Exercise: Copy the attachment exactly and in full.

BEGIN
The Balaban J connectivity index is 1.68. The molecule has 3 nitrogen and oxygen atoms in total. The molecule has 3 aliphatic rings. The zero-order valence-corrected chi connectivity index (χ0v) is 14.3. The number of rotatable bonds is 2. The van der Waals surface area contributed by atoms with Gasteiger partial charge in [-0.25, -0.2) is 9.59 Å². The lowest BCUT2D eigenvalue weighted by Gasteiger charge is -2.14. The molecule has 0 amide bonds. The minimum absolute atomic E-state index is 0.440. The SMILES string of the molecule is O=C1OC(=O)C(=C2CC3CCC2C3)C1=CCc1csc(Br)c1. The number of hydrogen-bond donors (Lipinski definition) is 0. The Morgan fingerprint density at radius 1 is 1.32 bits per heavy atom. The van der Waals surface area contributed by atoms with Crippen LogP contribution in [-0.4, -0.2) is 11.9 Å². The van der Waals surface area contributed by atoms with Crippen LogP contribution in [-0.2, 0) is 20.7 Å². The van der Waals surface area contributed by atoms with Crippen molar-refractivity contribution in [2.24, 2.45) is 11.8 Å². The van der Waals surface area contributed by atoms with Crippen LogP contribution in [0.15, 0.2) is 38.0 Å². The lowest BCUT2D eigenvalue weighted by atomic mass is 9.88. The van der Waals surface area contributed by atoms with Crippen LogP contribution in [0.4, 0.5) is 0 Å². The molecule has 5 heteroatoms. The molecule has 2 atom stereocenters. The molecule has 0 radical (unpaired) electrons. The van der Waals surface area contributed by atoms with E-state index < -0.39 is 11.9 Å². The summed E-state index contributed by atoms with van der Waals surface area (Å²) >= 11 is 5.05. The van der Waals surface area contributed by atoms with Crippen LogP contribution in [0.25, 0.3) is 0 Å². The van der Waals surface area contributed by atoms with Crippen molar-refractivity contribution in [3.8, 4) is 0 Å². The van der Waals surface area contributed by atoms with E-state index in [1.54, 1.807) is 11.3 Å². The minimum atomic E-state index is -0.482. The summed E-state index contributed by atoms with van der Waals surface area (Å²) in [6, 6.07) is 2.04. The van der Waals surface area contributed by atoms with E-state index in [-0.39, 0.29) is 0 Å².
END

The Balaban J connectivity index is 1.68. The molecule has 3 nitrogen and oxygen atoms in total. The molecule has 3 aliphatic rings. The zero-order valence-corrected chi connectivity index (χ0v) is 14.3. The number of rotatable bonds is 2. The van der Waals surface area contributed by atoms with Gasteiger partial charge in [-0.25, -0.2) is 9.59 Å². The lowest BCUT2D eigenvalue weighted by Gasteiger charge is -2.14. The molecule has 0 amide bonds. The minimum absolute atomic E-state index is 0.440. The SMILES string of the molecule is O=C1OC(=O)C(=C2CC3CCC2C3)C1=CCc1csc(Br)c1. The number of hydrogen-bond donors (Lipinski definition) is 0. The Morgan fingerprint density at radius 1 is 1.32 bits per heavy atom. The van der Waals surface area contributed by atoms with Crippen LogP contribution in [-0.4, -0.2) is 11.9 Å². The van der Waals surface area contributed by atoms with Crippen LogP contribution in [-0.2, 0) is 20.7 Å². The van der Waals surface area contributed by atoms with Crippen molar-refractivity contribution in [2.24, 2.45) is 11.8 Å². The van der Waals surface area contributed by atoms with Crippen LogP contribution in [0.15, 0.2) is 38.0 Å². The lowest BCUT2D eigenvalue weighted by atomic mass is 9.88. The van der Waals surface area contributed by atoms with Crippen LogP contribution in [0.4, 0.5) is 0 Å². The molecule has 5 heteroatoms. The molecule has 2 atom stereocenters. The molecule has 0 radical (unpaired) electrons. The van der Waals surface area contributed by atoms with E-state index < -0.39 is 11.9 Å². The summed E-state index contributed by atoms with van der Waals surface area (Å²) >= 11 is 5.05. The van der Waals surface area contributed by atoms with Crippen LogP contribution in [0.25, 0.3) is 0 Å². The van der Waals surface area contributed by atoms with Crippen molar-refractivity contribution in [3.8, 4) is 0 Å². The van der Waals surface area contributed by atoms with E-state index in [1.54, 1.807) is 11.3 Å². The minimum atomic E-state index is -0.482. The summed E-state index contributed by atoms with van der Waals surface area (Å²) in [6, 6.07) is 2.04. The van der Waals surface area contributed by atoms with E-state index in [-0.39, 0.29) is 0 Å².